And I don't expect that feeling to go away anytime soon.
"Ronald W. "Ron" Walters" was an American scholar known worldwide for his knowledge of African American/African-American politics through his leadership and his writing. He was director of the African American Leadership Institute and Scholar Practitioner Program, Distinguished Leadership Scholar at the James MacGregor Burns Academy of Leadership, and respected professor in government and politics at the University of Maryland, College Park/University of Maryland.
Ronald William Walters was born in 1938 in Wichita, Kansas, the oldest of seven children of Gilmar and Maxine Fray Walters. His father was a career Army officer and later a professional musician, playing double bass. His mother was a civil rights investigator for the state. Ron attended grade school and junior high school in Wichita, and he graduated from Wichita High School East in 1955. He died in Bethesda, Maryland in 2010.More Ron Walters on Wikipedia.
[Many blacks] have deep emotional questions ... A lot of these people are their kin. The social network of the black community is spread throughout the South.
Still has an opportunity to reach out to blacks during the reconstruction, giving the displaced people a role in the project. But there is a problem. Already, he has made some mistakes. No-bid contracts are going to firms with close ties to Bush, and those don't tend to be minority-owned businesses.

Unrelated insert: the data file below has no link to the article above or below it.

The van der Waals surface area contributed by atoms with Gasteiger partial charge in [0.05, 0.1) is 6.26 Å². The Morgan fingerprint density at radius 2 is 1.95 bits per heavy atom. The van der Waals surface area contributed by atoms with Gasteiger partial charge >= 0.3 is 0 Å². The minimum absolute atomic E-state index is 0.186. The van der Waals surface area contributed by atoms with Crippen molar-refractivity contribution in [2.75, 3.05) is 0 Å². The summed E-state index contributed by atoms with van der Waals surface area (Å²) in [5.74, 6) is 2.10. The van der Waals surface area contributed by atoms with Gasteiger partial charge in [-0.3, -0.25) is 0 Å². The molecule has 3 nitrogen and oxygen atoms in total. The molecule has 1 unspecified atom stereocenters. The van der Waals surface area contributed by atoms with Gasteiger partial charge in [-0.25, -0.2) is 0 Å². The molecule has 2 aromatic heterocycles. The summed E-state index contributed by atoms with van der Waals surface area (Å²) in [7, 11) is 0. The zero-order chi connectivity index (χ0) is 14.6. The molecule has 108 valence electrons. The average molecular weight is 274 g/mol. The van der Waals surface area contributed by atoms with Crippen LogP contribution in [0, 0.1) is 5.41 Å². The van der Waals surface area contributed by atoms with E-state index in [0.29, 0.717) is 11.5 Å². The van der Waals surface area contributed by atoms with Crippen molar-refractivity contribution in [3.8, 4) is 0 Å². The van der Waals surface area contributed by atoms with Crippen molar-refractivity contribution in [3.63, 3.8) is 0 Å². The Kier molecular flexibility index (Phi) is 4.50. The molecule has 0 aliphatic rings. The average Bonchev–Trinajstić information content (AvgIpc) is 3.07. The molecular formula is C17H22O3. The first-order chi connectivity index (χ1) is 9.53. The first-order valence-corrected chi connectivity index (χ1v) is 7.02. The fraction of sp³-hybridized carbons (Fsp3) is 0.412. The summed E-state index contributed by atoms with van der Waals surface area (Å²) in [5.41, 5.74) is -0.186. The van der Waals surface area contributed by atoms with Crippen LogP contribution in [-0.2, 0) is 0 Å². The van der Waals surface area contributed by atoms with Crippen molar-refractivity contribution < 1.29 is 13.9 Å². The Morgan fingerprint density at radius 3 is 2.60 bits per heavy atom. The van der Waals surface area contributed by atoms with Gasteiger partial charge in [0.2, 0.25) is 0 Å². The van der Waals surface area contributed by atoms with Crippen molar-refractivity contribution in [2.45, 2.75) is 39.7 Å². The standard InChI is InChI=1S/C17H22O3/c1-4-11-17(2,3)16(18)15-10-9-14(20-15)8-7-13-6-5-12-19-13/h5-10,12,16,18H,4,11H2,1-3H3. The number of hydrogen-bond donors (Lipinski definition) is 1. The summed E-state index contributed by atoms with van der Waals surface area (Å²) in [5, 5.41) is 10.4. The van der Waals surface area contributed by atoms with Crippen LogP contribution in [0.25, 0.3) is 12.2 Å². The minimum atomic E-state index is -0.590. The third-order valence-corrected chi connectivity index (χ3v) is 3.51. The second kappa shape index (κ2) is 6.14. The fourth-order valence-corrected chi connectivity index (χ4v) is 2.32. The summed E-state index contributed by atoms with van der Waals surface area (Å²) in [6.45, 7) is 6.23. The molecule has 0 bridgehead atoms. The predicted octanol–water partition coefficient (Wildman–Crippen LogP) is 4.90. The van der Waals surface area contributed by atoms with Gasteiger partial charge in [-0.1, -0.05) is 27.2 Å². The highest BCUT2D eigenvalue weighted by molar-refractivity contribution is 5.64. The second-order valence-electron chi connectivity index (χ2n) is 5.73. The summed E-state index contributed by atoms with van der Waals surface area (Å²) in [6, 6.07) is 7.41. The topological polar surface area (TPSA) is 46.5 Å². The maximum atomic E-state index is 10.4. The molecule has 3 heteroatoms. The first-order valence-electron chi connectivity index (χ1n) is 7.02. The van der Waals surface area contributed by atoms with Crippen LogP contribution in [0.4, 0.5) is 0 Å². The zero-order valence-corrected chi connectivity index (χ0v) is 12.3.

I think he said a lot of the right things. [Republicans are] putting money behind this outreach and he ran down a number of things that the administration should be doing that would be attractive to African-Americans.
There is so much anger out there, I think it is going to be very difficult for Republicans to break through to African Americans.
Black people are mad because they feel the reason for the slow response is because those people are black and they didn't support George Bush. And I don't expect that feeling to go away anytime soon.
I'm getting tired of this. I'm looking to buy one of those cheaper cars.
Katrina has blown that outreach away. This has become a powerful emotional issue - a national issue - that will severely limit Bush's future outreach efforts, because the victims in Louisiana and Mississippi have huge family networks scattered all over the country.
Somebody has to fill in the blanks as to why the response was different, ... We have a traditional response - that a black life is not as valued as a white life.